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Defending life from the moment of conception

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News, 12 March 2003

12 March 2003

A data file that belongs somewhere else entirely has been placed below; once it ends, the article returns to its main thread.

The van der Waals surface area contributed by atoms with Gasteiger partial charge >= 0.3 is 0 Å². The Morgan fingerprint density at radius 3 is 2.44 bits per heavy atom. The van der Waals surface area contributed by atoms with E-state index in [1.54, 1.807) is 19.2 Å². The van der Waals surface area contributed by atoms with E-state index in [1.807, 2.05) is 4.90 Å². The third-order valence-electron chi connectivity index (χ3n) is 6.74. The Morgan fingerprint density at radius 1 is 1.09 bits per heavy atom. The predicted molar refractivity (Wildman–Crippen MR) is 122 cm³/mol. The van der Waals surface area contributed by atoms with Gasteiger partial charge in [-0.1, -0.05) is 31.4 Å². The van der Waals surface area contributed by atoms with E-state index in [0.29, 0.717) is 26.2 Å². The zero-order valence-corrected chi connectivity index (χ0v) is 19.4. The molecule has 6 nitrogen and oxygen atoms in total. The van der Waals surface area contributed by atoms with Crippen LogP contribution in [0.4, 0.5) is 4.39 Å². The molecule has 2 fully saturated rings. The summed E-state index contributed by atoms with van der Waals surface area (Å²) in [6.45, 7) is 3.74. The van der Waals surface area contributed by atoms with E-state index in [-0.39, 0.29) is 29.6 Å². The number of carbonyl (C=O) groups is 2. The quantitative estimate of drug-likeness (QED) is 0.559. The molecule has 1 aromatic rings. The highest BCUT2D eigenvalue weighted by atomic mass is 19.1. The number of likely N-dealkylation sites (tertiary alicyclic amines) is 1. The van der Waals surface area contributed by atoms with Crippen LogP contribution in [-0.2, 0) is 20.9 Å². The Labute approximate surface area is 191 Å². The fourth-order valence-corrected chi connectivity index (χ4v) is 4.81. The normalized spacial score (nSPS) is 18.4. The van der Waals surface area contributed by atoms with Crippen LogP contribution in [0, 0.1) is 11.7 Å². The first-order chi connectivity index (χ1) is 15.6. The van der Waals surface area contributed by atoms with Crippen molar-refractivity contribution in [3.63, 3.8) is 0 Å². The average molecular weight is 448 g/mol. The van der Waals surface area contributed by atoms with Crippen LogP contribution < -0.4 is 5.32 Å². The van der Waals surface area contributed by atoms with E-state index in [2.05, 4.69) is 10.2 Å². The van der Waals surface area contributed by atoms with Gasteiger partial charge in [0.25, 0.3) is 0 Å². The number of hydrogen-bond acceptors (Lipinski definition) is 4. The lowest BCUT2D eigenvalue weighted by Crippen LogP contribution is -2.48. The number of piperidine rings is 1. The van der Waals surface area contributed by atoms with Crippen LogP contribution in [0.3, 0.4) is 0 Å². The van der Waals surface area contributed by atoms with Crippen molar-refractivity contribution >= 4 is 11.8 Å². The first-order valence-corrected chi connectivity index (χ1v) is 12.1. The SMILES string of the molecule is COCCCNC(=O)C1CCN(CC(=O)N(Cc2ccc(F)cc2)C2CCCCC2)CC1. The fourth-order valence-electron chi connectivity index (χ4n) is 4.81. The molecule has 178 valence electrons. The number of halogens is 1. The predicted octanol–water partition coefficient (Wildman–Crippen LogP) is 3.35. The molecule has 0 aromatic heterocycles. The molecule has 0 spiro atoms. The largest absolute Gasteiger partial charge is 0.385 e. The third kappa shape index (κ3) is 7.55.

12 March 2003 The health minister of the Philippines has proposed a ban on intra-uterine devices (IUDs) because they may cause early abortions. Manuel Dayrit said last week that he was sceptical about claims by proponents of the IUD that it worked by preventing conception rather than by preventing the implantation of a newly conceived embryo. The constitution of the Philippines ensures that the state "shall equally protect the life of the mother and the life of the unborn from conception" and, accordingly, the morning-after pill was banned in 2001 after experts proved that it could work by preventing implantation. Supporters of the IUD have called on the minister to resign, pointing out that over 434,500 women in the Philippines are currently fitted with an IUD. [The Manila Times, 11 March ; other sources] John Smeaton, national director of SPUC, said: "I applaud Mr Dayrit for his honesty and courage in speaking out against the IUD. If women in the developing world, and even in the West, knew about the abortifacient nature of IUDs, many would refuse to have anything to do with them." The Italian health minister has launched an outspoken attack on euthanasia. Speaking at a conference to mark the 25th anniversary of Italy's National Cancer Association, Girolamo Sirchia condemned pro-euthanasia arguments as "falsehoods" and said: "Only a sick mind would think about wanting to take a life." He continued: "No national or international organisation can claim to have the right to take a life for any reason in the world." [AGI online, 11 March ] The US Senate yesterday rejected an attempt to make abortifacient morning-after pills available in hospital emergency rooms for patients who claim to be victims of sexual assault. A procedural amendment to provide funding for increased availability of the drug needed the support of 60 senators, but only 49 voted for it with 47 voting against. The vote came during the second day of debate on proposed legislation to ban so-called partial-birth abortions, which is thought to have a good chance of succeeding. Kate Michelman, head of the pro-abortion group NARAL Pro-Choice America, seemed to concede this when she pledged to challenge the law "absolutely, without question" once it had received the President's signature. [AP, via Yahoo! News , and The Charlotte Observer , 12 March] The Irish Labour party has called on the government to fulfil its promise to introduce legislation to regulate abortion following the defeat of its abortion referendum last year. Liz McManus, Labour's health spokesman, asked the government to explain why no bill had been tabled to clarify the legal situation with regard to pregnant women who threatened suicide, or to reduce the number of women who travelled to Britain for abortions. A spokesman for the government said that no decision had yet been made on abortion-related legislation, but that the issue remained under consideration. [Irish Examiner, 12 March] The Irish supreme court ruled in the 1992 X-case that a risk of suicide did constitute grounds for an abortion, but no abortions have been performed in Ireland under the terms of this judgement because there is no statutory provision for it. It was claimed that last year's referendum proposal would have reversed the X-case judgement, but it would also have introduced a statutory framework for legal abortion which could have been applied far more liberally than the X-case judgement ever could be. A woman with dementia in the Australian state of Victoria will probably have her feeding tube removed on Friday after pro-lifers decided not to take the case to the Supreme Court. Earlier this month the state's Civil and Administrative Tribunal ruled that the woman's feeding tube could be removed on the basis that assisted feeding constituted medical treatment [see digest for 3 March ], but pro-lifers objected because this would be done with the intention of ending her life by dehydration and starvation. The Right to Life group was given 14 days to appeal to the Supreme Court, but it decided to withdraw from the proceedings yesterday. [Herald Sun, 12 March ] State senators in West Virginia have blocked the appointment of a former Catholic nun to the state's board of medicine because she is a known pro-abortion activist. Pat Hussey, who resigned from the Sisters of Notre Dame in 1988 after a protracted battle with Church authorities over her pro-abortion stand, was nominated to the board last year by Governor Bob Wise. However, pro-lifers warned that she would attempt to block penalties against doctors who refused to co-operate with state restrictions on abortion, and senators responded by voting to block her nomination by 29 votes to five. [The Charleston Gazette, 11 March ]

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